These interviews sometimes raised uncomfortable or difficult issues: many people discussed the loss of jobs, death, poverty, or economic and political insecurity. What stands out, however, is the remarkable resilience of Copperbelt residents. People found ways to carry on and to build a dignified life for themselves, no matter how difficult the conditions were. The impact of economic and political change, for example the privatisation of the mining companies or presidential change, were not singled out but interviewees compared their significance to the birth of a child, a change in employment or the discovery of a new church. To me, this was a reminder that we need to decentre academic conceptualisations of Copperbelt history that foreground economic and political factors over social and personal ones.
Some highlights include one remarkably youthful man who attributed his good health to his organic vegetables, even though he grew these on what are probably the most polluted soils of Likasi. Several people recalled a sketch by the theatre group Mufwankolo, in which a greedy husband hides his wallet from his wife and then drops it in the pit latrine, forcing him to ask his wife’s help to get it out. Informants interpreted the moral of this story in slightly different ways, even if the general theme of reciprocity vs. greed stood out clearly. In Zambia, one of Mufulira’s musicians played his guitar for me and pointed out which bits of the song attracted female attention. There was also a female independence fighter, who trained to become a nurse at the age of 16 and showed remarkable strength in campaigning for the nationalist party UNIP on her bicycle. These personal anecdotes enriched and gave depth to my understanding of Copperbelt history.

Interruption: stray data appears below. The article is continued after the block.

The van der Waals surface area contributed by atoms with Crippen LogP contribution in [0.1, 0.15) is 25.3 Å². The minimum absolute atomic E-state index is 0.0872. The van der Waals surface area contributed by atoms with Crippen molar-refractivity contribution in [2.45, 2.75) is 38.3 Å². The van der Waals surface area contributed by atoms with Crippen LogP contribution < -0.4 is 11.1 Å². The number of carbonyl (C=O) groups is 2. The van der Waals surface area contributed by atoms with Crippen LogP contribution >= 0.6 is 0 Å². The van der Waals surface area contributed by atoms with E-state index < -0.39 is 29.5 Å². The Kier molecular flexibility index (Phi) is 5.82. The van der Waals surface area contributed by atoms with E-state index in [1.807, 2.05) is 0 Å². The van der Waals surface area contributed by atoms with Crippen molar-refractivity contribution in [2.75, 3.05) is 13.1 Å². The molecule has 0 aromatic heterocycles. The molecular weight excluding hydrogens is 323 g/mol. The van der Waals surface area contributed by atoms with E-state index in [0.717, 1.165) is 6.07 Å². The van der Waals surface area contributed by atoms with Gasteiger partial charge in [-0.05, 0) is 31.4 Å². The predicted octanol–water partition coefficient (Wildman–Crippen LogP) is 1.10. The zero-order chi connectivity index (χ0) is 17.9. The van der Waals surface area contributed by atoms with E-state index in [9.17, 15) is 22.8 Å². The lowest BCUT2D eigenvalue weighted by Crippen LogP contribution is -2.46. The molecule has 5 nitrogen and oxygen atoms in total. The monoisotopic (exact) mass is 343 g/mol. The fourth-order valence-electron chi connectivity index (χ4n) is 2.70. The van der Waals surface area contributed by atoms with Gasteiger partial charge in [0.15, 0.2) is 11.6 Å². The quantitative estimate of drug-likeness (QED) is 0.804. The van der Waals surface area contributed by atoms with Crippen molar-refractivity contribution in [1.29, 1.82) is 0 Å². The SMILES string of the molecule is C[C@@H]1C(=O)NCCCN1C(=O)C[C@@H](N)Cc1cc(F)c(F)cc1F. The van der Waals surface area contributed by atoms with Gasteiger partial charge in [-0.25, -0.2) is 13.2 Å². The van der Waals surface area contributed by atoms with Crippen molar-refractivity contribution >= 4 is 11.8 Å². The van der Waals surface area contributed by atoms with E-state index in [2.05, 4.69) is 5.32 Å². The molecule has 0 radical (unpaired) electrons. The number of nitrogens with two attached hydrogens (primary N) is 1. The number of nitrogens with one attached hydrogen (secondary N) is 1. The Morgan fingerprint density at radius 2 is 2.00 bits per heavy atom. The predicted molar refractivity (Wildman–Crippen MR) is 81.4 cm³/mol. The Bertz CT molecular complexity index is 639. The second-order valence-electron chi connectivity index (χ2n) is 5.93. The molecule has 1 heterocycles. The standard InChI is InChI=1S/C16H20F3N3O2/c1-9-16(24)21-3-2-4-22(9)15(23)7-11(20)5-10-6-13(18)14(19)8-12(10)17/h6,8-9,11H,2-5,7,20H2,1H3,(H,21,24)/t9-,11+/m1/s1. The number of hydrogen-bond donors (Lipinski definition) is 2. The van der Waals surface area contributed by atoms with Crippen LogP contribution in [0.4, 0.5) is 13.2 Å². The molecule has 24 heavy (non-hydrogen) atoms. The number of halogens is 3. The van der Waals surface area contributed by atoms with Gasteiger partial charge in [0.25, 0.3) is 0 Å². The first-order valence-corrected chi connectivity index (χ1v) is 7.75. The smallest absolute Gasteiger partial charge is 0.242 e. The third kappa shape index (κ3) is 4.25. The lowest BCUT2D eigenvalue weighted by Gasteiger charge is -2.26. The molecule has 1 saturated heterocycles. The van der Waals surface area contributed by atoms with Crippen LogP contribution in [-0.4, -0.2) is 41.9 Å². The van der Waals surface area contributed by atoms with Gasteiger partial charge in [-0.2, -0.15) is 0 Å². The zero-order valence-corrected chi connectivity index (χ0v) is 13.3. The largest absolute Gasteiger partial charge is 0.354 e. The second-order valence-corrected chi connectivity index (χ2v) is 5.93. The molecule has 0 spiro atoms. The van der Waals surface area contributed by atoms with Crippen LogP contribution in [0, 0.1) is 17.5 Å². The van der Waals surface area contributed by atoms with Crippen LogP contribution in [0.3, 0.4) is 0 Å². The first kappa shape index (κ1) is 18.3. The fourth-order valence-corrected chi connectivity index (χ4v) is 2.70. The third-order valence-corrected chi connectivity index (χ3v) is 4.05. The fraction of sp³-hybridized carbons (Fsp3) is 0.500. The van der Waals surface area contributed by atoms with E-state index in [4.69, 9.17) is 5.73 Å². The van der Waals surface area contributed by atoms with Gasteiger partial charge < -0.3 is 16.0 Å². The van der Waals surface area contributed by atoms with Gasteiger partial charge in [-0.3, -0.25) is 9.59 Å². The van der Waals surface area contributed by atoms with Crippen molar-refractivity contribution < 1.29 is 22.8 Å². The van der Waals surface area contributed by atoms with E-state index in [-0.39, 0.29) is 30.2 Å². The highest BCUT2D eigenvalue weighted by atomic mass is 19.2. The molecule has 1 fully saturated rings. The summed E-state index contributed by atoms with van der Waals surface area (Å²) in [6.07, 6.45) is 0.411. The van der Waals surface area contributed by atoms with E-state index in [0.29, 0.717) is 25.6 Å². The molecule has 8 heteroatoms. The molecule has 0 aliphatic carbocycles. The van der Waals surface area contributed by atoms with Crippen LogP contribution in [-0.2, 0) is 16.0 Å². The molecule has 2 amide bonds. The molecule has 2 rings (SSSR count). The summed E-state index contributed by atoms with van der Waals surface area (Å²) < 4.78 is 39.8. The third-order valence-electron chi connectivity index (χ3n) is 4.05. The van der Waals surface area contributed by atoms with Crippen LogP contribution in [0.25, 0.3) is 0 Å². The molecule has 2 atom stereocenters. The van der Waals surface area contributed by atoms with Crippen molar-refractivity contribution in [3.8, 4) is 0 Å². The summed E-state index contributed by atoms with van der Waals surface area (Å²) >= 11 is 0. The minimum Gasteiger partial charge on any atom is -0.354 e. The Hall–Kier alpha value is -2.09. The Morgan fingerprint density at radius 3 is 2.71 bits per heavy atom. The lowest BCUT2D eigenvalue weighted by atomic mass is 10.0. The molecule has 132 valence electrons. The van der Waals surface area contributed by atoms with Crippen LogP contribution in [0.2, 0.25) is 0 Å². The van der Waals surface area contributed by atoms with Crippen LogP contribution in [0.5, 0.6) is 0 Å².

I learnt a great deal from these interviews, which will profoundly influence my writings about environmental and social history on the Copperbelt. However, they also revealed something painful about the unequal conditions of academic knowledge production. There is no way to do full justice to our interviewees and assistants in our own production of knowledge. No matter how significant their indebtedness to local respondents and assistants, academic publications list as their ‘authors’ only the names of researchers. The only thing I can do is to write something that does justice to the creativity, strength and dignity of the Copperbelt’s residents. This blog post is a first step in putting people’s experiences centre stage in my work.
Donatien Dibwe dia Mwembu, Bana Shaba abandonnés par leur père : structures de l’autorité et histoire sociale de la famille ouvrière au Katanga, 1910-1997 (Paris: L’Harmattan, 2001).
James Ferguson, Expectations of modernity: Myths and meanings of urban life on the Zambian Copperbelt (Berkeley CA: University of California Press, 1999).
Patience N. Mususa, ‘There used to be order: Life on the Copperbelt after the privatisation of the Zambia Consolidated Copper Mines’ (Unpublished PhD thesis, University of Cape Town, 2014).
Benjamin Rubbers, Le paternalisme en question: Les anciens ouvriers de la Gécamines face à la liberalisation du secteur minier katangais (RD Congo) (Paris: L’Harmattan, 2013).